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#AcademicTwitter 101

Since 2017, I have tweeted roughly once per day to my Twitter handle, @timminglab. At the time of writing, I have over 15,000 followers, almost all of whom are academics. I post absolutely nothing personal. For me, Twitter is all business (at least, that’s what I tell my wife when she catches me on my phone at the dinner table . . . “But I’m working!”).


Overall, I’d say Twitter is a pretty toxic environment, what with the competitive one-upmanship and constant jostling for intellectual attention. As a matter of fact, I have found #AcademicTwitter to be very similar to peer review: you present an idea and (at least vocal) Twitter users quickly look for ways to tear you down. Having said that, I have also found #AcademicTwitter to be not only hugely useful to my career, but also, at times, a source of support and kindness.


My assessment is that, despite its flaws, #AcademicTwitter is worth the effort—that is, provided that you can brush off the haters.


In the interests of helping newcomers to #AcademicTwitter, here are my observations on what to expect and how to make the best of it.


Use hashtags. These allow folks to search Twitter and quickly identify academics. The two most common ones are #AcademicTwitter and #AcademicChatter, although individual disciplines also have their own hashtags (e.g., #EconTwitter).


Use humor and/or sarcasm. I have found that engagement (defined as “likes,” “retweets,” and “mentions”) with my tweets is highest when I am either being humorous or sarcastic. By far, my most “liked” and “retweeted” tweet is the photo of my Halloween costume when I dressed up as Reviewer 2:



People also seem to respond positively to sarcasm, maybe because we academics either are now, or will someday soon be, curmudgeons.



Don’t rush it. Everyone starts with zero followers. It takes months, sometimes years, to reach 1,000 followers. There is no short-cut. In fact, Twitter makes it impossible to quickly gain followers by putting limits on the number of people you can follow. The only way to grow your account is by producing good content.


Toot your own horn, but not too much. You got a paper published? Let folks know and post a link. You won a grant? Tell people about it. You were quoted in the media? Share the article with us. But don’t make every post about you. People will soon lose interest in your account, especially because academics are often jealous of each other’s successes (#TruthBomb).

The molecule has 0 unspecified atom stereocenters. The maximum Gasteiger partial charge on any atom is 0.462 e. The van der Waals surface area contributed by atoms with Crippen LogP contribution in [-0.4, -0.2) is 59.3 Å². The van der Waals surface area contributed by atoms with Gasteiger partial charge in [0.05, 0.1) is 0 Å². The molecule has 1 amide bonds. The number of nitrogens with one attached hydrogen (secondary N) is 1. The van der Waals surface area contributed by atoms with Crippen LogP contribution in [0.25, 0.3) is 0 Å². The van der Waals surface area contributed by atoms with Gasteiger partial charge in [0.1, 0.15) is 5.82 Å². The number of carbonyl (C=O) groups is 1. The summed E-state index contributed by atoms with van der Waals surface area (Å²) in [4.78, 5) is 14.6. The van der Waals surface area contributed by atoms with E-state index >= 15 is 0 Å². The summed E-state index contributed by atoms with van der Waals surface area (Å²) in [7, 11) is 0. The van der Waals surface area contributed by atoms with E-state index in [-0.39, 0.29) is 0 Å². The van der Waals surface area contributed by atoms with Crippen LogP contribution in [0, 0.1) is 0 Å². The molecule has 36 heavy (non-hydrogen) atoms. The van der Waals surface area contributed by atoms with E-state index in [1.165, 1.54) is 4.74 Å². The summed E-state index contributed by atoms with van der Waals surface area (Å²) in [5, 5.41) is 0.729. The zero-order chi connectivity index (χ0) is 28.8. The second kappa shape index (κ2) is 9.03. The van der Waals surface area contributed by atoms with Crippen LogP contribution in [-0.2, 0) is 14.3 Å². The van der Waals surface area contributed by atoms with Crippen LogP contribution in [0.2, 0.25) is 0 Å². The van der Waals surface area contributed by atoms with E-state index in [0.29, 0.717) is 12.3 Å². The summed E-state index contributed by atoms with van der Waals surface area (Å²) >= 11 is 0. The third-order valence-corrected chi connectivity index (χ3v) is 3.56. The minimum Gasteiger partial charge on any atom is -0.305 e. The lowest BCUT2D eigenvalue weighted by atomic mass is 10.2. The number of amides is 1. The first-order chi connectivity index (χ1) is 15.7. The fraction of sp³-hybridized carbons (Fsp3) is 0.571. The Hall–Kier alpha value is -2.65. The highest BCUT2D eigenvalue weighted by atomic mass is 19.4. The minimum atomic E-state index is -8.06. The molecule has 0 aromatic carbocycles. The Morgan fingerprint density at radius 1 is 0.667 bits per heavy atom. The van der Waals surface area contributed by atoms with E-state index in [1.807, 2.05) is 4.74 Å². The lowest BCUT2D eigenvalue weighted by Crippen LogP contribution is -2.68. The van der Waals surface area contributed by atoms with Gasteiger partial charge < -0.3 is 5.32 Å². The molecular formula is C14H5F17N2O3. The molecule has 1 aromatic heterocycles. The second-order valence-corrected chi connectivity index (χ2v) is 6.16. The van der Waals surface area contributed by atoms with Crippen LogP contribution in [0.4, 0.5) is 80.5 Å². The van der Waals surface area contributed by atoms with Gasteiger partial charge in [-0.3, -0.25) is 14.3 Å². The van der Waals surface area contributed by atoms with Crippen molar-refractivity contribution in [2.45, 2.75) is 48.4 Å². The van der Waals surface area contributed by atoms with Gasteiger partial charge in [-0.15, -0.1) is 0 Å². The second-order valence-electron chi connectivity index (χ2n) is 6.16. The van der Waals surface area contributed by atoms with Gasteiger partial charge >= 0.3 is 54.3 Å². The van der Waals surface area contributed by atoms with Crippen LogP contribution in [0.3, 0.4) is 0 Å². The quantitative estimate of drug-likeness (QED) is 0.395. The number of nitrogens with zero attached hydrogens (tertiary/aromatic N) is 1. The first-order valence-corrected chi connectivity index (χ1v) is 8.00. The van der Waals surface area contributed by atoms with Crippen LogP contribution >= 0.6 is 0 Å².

Don’t feel obligated to follow people just because they follow you. This is especially true inasmuch as a significant chunk of your followers are bots. You can usually tell because they have a semi-nude photo of a woman as their profile pic.


Block people. Seriously, this one is important. At first I was reluctant to block people because I thought that somehow I was dampening free speech. Now, I block left and right. Life is too short to allow some keyboard warrior to drag you down. We all know that there is something about social media that brings out the worst in people. They can spew vitriol in the safety of their own homes without the the risk of getting the %$&@ kicked out of them. They will troll you. They will abuse you. They will bully you. They will make you look bad by twisting your words or making unreasonable inferences. Block. Block. Block. Out of sight, out of mind!


Roll with the punches. There won’t be any literal punches on Twitter, but there will be metaphorical ones. Haters gonna hate. It’s as simple as that. This one time I was struggling to format my tables in Word, so I posted the following tweet.



Some Twitter user had posted a similar Tweet four days earlier and accused me of “stealing” her tweet (never mind that we used different metaphors). I tried explaining to her that I’d never seen her Twitter account and that, given the widespread response to my tweet, we’re obviously not the only ones struggling to format our tables. How did she respond? She called my face “punchable.”



Calling my face “punchable” seemed to me to violate Twitters rules of not promoting violence, so I reported the Tweet. I got a quick response from Twitter saying that there was no violation and nothing wrong with the tweet. My point is, I could obsess over this tweet, or I could forget about it and move on.


Do not comment negatively about your employer. Another big one. Generic criticism about academia is fine. I do it all the time. But never mention your employer in a negative light. This is called bringing your employer into disrepute and it can mean your job.


I hope you found this blog post helpful and informative. Thanks for reading. I’ll see you out on the #AcademicTwitter battlefield.

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Royal Melbourne Institute of Technology

© 2020 by Andrew R. Timming.

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